Last edited by HotelSecurity; 02-05-2007, 05:29 PM.
                      I enforce rules and regulations, not laws.
                      Security Officers. The 1st First Responders.

                      Comment


                      • #12
                        Originally posted by HotelSecurity
                        You employers have it good.
                        That's the upside to Business Owner's in California, You get to stick it to your Employees!

                        The downside is California is sticking it to You (City Taxes, County Taxes, State Taxes....)

                        Comment


                        • #13
                          Originally posted by globalinstincts
                          That's the upside to Business Owner's in California, You get to stick it to your Employees!

                          The downside is California is sticking it to You (City Taxes, County Taxes, State Taxes....)
                          Quebec is the tax capital of North America!
                          I enforce rules and regulations, not laws.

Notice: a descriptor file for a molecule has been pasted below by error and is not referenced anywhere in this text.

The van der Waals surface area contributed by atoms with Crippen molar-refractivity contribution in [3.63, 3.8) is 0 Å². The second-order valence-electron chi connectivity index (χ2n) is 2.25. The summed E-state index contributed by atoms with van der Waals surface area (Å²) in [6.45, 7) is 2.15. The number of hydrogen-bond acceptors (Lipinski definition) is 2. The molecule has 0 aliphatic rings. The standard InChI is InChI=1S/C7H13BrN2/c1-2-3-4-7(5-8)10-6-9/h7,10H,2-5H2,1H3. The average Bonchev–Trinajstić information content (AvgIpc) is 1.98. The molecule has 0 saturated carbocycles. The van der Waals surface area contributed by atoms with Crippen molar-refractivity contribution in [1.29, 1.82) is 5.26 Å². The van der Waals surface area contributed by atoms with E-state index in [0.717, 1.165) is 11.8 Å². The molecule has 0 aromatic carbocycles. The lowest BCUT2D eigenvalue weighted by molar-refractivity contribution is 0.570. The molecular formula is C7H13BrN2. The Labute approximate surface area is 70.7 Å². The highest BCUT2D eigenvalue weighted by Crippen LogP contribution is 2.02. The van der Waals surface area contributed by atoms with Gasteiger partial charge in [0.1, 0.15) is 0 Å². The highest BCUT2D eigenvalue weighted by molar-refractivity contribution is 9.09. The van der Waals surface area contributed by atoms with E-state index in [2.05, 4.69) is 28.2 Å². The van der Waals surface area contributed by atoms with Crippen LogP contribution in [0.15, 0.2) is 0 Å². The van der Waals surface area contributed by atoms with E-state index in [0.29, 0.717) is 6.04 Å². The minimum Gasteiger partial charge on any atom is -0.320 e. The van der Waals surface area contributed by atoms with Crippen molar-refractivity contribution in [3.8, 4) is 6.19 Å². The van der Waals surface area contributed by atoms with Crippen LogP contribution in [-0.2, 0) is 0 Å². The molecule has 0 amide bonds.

Security Officers. The 1st First Responders.

                          Comment


                          • #14
                            Hoo boy! If I'm this guy, I just sit back and say nothing, because you're committing the cardinal sin of negotiations - you're negotiating with yourself! Why should I negotiate with you when you're already playing both sides of the game, and doing a better job for me than you are for yourself!? I have a real strong gut feeling that if this guy just keeps quiet and stays noncommittal for a couple of weeks you'll gradually give up much more than he would have tried to get himself.

                            What impresses people is not a panty-waist at the bargaining table, looking for something to "give away", but a hard-headed business man who knows what his product is worth and charges what it's worth. You might as well find out right now whether you're the kind of guy who can get customers to pay what you're worth or not.

                            The price game is a mug's game and a LOSER'S game. There are companies out there that can - and will - offer this guy a contract AT A LOSS if necessary, and can afford to do so long enough for you to pack up your little lemonade stand and go home. There has to be SOME REASON for this guy to do business with YOU instead of them...and price ain't gonna be that reason. Better service, better trained officers, local control and management...those have to be the kinds of reasons to do business with you.